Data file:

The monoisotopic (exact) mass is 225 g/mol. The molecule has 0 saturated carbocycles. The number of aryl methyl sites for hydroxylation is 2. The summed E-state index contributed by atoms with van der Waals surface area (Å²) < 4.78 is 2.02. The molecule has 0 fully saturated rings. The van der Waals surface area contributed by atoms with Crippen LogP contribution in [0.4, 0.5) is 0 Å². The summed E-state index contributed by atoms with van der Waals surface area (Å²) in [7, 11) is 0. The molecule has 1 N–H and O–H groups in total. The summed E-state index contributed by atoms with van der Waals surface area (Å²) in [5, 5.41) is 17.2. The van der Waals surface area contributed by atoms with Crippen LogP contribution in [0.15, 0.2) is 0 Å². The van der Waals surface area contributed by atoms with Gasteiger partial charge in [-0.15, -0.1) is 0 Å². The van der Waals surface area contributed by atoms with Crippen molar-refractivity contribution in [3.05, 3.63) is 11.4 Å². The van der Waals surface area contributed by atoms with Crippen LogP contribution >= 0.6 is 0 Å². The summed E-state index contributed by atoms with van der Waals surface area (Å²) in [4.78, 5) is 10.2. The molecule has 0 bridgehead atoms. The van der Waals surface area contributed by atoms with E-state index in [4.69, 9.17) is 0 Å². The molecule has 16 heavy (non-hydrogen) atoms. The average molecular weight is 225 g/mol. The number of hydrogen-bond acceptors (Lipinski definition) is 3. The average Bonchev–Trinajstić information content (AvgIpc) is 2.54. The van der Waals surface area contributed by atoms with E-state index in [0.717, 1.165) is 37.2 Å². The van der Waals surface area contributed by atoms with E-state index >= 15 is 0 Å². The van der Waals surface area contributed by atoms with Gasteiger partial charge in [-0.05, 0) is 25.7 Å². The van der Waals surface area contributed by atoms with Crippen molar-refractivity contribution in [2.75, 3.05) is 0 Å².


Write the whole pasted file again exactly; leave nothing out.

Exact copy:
The monoisotopic (exact) mass is 225 g/mol. The molecule has 0 saturated carbocycles. The number of aryl methyl sites for hydroxylation is 2. The summed E-state index contributed by atoms with van der Waals surface area (Å²) < 4.78 is 2.02. The molecule has 0 fully saturated rings. The van der Waals surface area contributed by atoms with Crippen LogP contribution in [0.4, 0.5) is 0 Å². The summed E-state index contributed by atoms with van der Waals surface area (Å²) in [7, 11) is 0. The molecule has 1 N–H and O–H groups in total. The summed E-state index contributed by atoms with van der Waals surface area (Å²) in [5, 5.41) is 17.2. The van der Waals surface area contributed by atoms with Crippen LogP contribution in [0.15, 0.2) is 0 Å². The van der Waals surface area contributed by atoms with Gasteiger partial charge in [-0.15, -0.1) is 0 Å². The van der Waals surface area contributed by atoms with Crippen molar-refractivity contribution in [3.05, 3.63) is 11.4 Å². The van der Waals surface area contributed by atoms with Crippen LogP contribution >= 0.6 is 0 Å². The summed E-state index contributed by atoms with van der Waals surface area (Å²) in [4.78, 5) is 10.2. The molecule has 0 bridgehead atoms. The van der Waals surface area contributed by atoms with E-state index in [4.69, 9.17) is 0 Å². The molecule has 16 heavy (non-hydrogen) atoms. The average molecular weight is 225 g/mol. The number of hydrogen-bond acceptors (Lipinski definition) is 3. The average Bonchev–Trinajstić information content (AvgIpc) is 2.54. The van der Waals surface area contributed by atoms with E-state index in [0.717, 1.165) is 37.2 Å². The van der Waals surface area contributed by atoms with E-state index >= 15 is 0 Å². The van der Waals surface area contributed by atoms with Gasteiger partial charge in [-0.05, 0) is 25.7 Å². The van der Waals surface area contributed by atoms with Crippen molar-refractivity contribution in [2.75, 3.05) is 0 Å².